239. Memorandum From the Director of the Office of Management and Budget (Shultz) and the President’s Assistant for National Security Affairs (Kissinger) to President Nixon1
- Intelligence Community Improvement
Attached for your signature is a memorandum to the principal officers of the intelligence community announcing a series of changes in the organization and management of the intelligence community, designed to improve its responsiveness to policy-level intelligence needs, the quality and scope of its products, the efficiency of operations, and the allocation of resources. (Tab A)2
The changes are as follows:
- A strengthened community-wide management role for the Director of Central Intelligence. This will require some changes in CIA management in order that the DCI can effectively delegate day-to-day operations of the CIA, and the creation of an analytic staff to assist the DCI in his leadership of the community. In this broader role, he would be responsible for planning, reviewing, coordinating, and evaluating all intelligence programs and budget. He would continue to be responsible for the production of national intelligence.
- A new NSC Intelligence Committee established primarily to review the substantive intelligence product and to give policy guidance on intelligence needs to the DCI and the community.
Two advisory groups to the DCI to support him in his
stronger community-wide role:
- —A new Intelligence Resources Advisory Committee which would advise him on the allocation of intelligence resources.
- —A United States Intelligence Board which would advise him on the efficient use of existing collection assets and production of substantive intelligence.
- A new Net Assessment Group within the NSC staff for reviewing and evaluating all intelligence products and for producing net assessments. This will require some additional office space in the EOB and four new personnel slots.
- Establishment of a unified National Cryptologic Command under Director, NSA.
- Functional realignment within Defense to accomplish certain consolidations. (Office of Defense Investigations and Defense Map Agency.)
These changes do not require legislation. They do not represent as sweeping a restructuring of the community as you considered earlier.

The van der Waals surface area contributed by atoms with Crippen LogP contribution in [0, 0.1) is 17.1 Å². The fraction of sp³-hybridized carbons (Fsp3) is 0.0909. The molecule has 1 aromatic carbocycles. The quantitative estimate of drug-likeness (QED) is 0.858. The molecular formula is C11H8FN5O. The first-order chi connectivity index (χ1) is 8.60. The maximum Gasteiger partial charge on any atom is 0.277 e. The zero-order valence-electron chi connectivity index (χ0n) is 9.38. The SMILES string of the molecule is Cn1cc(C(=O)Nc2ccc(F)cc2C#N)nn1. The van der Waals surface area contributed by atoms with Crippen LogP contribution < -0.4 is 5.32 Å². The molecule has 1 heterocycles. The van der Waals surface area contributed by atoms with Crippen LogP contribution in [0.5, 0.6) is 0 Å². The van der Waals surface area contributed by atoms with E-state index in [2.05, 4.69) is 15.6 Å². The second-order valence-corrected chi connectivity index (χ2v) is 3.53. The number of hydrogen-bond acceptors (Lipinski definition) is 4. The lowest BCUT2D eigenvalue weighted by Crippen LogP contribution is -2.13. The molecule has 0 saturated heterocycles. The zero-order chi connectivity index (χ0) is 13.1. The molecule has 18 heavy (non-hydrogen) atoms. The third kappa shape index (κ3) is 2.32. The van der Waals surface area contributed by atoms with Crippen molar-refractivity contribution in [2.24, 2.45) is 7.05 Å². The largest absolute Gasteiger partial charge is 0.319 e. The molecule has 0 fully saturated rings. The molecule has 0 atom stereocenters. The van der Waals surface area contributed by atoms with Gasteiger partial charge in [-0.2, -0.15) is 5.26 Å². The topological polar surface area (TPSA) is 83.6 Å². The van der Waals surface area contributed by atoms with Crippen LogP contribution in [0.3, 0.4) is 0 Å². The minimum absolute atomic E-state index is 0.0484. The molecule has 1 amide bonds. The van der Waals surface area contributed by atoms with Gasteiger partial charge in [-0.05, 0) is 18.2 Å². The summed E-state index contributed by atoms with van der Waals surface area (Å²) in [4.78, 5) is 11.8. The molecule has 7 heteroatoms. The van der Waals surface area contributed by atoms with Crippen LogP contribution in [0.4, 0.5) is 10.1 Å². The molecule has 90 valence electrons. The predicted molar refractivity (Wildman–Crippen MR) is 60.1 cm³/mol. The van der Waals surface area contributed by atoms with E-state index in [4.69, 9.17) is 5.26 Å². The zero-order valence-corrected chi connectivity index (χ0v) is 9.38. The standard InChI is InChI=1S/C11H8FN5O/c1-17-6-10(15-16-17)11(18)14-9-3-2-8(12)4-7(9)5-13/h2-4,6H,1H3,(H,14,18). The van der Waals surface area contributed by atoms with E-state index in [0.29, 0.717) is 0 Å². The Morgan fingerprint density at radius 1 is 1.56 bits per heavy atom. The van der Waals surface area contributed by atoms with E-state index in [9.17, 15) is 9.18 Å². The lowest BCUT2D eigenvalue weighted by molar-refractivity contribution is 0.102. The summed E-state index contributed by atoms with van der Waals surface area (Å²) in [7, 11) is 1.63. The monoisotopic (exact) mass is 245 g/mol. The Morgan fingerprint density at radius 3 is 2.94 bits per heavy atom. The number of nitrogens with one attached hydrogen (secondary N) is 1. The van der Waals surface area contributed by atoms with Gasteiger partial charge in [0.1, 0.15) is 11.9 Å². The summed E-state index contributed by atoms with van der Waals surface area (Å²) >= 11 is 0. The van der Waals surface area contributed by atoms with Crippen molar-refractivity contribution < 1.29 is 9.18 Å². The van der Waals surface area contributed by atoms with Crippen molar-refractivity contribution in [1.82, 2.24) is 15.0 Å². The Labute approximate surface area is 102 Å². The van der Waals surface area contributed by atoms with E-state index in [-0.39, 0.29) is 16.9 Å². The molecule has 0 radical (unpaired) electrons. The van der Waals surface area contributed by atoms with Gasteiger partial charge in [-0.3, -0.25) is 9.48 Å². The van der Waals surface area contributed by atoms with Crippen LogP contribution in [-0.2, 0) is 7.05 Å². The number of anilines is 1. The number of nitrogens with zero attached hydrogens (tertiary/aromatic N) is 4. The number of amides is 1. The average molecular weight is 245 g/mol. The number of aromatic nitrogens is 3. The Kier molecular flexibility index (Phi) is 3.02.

We anticipate many of these changes will be opposed by the Joint Chiefs of Staff and the military Services. We have not recommended a reorganization in top level Defense Department management of intelligence. However, the Secretary of Defense has already proposed (and Congress is likely to approve) the establishment of an Assistant Secretary of Defense for Intelligence (ASD/I) who would assist the Secretary of Defense in reviewing and evaluating intelligence collection resources. The ASD/I would not be responsible for substantive intelligence; nor would he be in a position to influence it significantly since, even with the reorganization we are proposing, DIA, NRO and NSA would remain separate bodies and the Joint Chiefs would remain responsible for DIA substantive output.
The proposals we are making will also deflect Senator Ellender’s meat ax approach to reductions in the intelligence budget and give us time to identify the most marginal programs and make cuts where they are least harmful. Additional and more fundamental reorganization would require legislation.
To give the currently proposed measures the best chance to achieve your aims, we recommend that directives for the specific changes be accomplished by a strong statement as to your goals in making these changes. Thus you should also consider sending the attached letter to the DCI (Tab B)3 stating your goals and your views as to which of his many new tasks should receive priority. A meeting with the DCI and other intelligence principals to press home your views might also be desirable.
If you approve these changes, the OMB and NSC staffs will prepare revisions of the NSCIDs to incorporate the changes and oversee the implementation of the changes.
That you sign the memo to the Intelligence Principals at Tab A and the letter to Helms at Tab B.4
George P. Schultz